The great gathering (Jer 31:7-31:8)

“Thus says Yahweh.

‘Sing aloud with gladness

For Jacob!

Raise shouts

For the chief of the nations!

Proclaim!

Give praise!

Say!

‘Save!

O Yahweh!

Your people!

The remnant of Israel!’

See!

I am going to bring them

From the north country.

I am going to gather them

From the farthest parts of the earth.

Among them will be

The blind,

The lame,

Those with child,

Those in labor,

Together,

A great company.

They shall return here.’”

Yahweh, via Jeremiah, wants everyone to sing out loud and be glad for Jacob. They should shout out with joy as they proclaim and praise Yahweh. The people should ask Yahweh to save the remnant of its people. Yahweh was going to return all his people from the lands of the north, as well as from all over the earth, wherever they were. This would include the blind and the lame, women with children and those expecting. Everyone would come together in a great gathering of people as they returned home.

Yahweh’s vineyard (Isa 5:7-5:7)

“The vineyard of Yahweh of hosts

Is the house of Israel.

The people of Judah

Are his pleasant planting.

He expected justice.

But he saw bloodshed!

He expected righteousness.

But he heard a cry!”

Isaiah is clear about explaining this song of the vineyard. This vineyard is the house of Israel, and in particular the people of Judah. Yahweh was expecting justice and righteousness from his pleasant planting in the vineyard. However, all he saw and heard was bloodshed and crying. These wild grapes were very disconcerting.

The song of the vineyard (Isa 5:1-5:2)

“Let me sing

For my beloved.

My love song

Concerns his vineyard.

My beloved had

A vineyard

On a very fertile hill.

He dug it out.

He cleared it of stones.

He planted it

With choice vines.

He built a watchtower

In the midst of it.

He hewed out

A wine vat in it.

He expected it

To yield grapes.

But it yielded wild grapes.”

The allegory about a vineyard can be found among many other biblical prophets and even Jesus Christ himself. Either this was at the beginning of Isaiah’s prophetic career, or it was part of the festival of booths. Certainly it was a song about a friend’s vineyard, a common biblical theme. Isaiah was singing for his beloved friend, who had a vineyard on a fertile hill. This friend of Isaiah’s took great care to get this vineyard ready. He dug out stones and planted choice vines. He put a tower in the middle to look over the vineyard with a carved wine vat there also. He was expecting good grapes, but he only got wild grapes. Clearly, he did not get what he expected.

The importance of words (Prov 25:11-25:13)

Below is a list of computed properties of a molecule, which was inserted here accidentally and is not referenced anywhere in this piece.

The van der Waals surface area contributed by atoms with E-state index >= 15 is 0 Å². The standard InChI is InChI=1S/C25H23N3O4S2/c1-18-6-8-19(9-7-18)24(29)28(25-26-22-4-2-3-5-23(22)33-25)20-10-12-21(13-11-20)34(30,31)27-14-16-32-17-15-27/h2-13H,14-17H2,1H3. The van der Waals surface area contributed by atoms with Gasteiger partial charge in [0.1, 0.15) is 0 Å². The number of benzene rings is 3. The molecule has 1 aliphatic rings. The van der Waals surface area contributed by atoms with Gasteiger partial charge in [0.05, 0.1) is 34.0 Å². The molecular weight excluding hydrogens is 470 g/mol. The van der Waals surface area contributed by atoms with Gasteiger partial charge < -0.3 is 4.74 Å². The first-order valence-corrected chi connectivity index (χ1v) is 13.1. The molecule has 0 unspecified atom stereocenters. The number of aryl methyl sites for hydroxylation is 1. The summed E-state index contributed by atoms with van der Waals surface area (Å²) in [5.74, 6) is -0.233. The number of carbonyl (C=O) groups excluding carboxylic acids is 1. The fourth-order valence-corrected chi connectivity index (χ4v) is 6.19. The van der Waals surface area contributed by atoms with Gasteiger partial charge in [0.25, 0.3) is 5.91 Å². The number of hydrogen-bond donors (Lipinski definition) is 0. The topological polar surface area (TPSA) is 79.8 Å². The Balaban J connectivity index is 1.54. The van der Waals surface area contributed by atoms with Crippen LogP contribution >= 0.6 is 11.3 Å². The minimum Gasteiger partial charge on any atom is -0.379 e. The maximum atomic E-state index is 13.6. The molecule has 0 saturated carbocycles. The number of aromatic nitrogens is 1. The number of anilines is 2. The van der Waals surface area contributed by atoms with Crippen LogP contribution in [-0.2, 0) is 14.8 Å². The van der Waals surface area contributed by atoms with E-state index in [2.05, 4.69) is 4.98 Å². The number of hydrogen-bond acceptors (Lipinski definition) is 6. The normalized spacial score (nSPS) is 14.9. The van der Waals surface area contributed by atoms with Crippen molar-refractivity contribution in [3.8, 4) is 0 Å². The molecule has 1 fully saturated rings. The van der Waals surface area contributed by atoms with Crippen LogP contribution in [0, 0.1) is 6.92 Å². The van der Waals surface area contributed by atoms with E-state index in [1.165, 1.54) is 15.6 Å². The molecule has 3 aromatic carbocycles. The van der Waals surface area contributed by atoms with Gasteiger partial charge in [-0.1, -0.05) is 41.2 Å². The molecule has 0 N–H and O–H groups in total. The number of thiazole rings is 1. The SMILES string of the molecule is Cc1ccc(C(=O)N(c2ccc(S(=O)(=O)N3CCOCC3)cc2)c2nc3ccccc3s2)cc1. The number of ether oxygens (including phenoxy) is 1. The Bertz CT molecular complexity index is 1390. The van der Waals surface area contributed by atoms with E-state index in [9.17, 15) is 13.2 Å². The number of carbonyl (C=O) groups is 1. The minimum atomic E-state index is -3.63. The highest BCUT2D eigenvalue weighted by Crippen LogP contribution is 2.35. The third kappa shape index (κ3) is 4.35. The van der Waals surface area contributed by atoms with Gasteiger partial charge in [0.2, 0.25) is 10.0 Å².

“A word fitly spoken

Is like apples of gold

In a setting of silver.

Like a gold ring,

Like an ornament of gold,

Is a wise rebuke to a listening ear.

Like the cold of snow,

In the time of harvest,

Are faithful messengers

To those who send them.

They refresh the spirit of their masters.”

A fit correct word spoken at the right time is like a golden setting in silver, like a golden ring, or an ornament of gold. In other words, to say the right word at the right time is important. This can be like a wise rebuke to someone who will take it to heart, if they are listening. The right word sent at the right time is like a cold snow at harvest time or like a faithful messenger. Both refresh the spirit of the one working in the field or the one expecting some news.

The defeat of Gorgias (2 Macc 12:35-12:37)

“A certain Dositheus, one of Bacenor’s men, who was a strong man on horseback, caught hold of Gorgias. He was grasping his cloak, while dragging him off by his hand strength. He wished to take the accursed man alive. However, one of the Thracian cavalry bore down upon him and cut off his arm. Thus Gorgias escaped and reached Marisa. As Esdris and his men had been fighting for a long time, they were weary. Judas Maccabeus called upon the Lord to show himself as their ally and leader in the battle. In the language of their ancestors he raised the battle cry with hymns. Then he charged against Gorgias’ troops when they were not expecting it. He put them to flight.”

Dositheus, who was one of those who had captured Timothy earlier in this chapter, caught Gorgias. He was dragging him by his cloak, when another Thracian cavalry man cut his hand off. Thus Gorgias escaped to Marisa, which was southwest of Jerusalem. The Thracians were a group of mercenaries from Asia Minor. Apparently one of Judas Maccabeus’ leaders Esdris and his group were weary. Judas asked the Lord to lead them in battle with hymns in the language of their ancestors. He then unexpectedly charged the troops of Gorgias and put them to flight.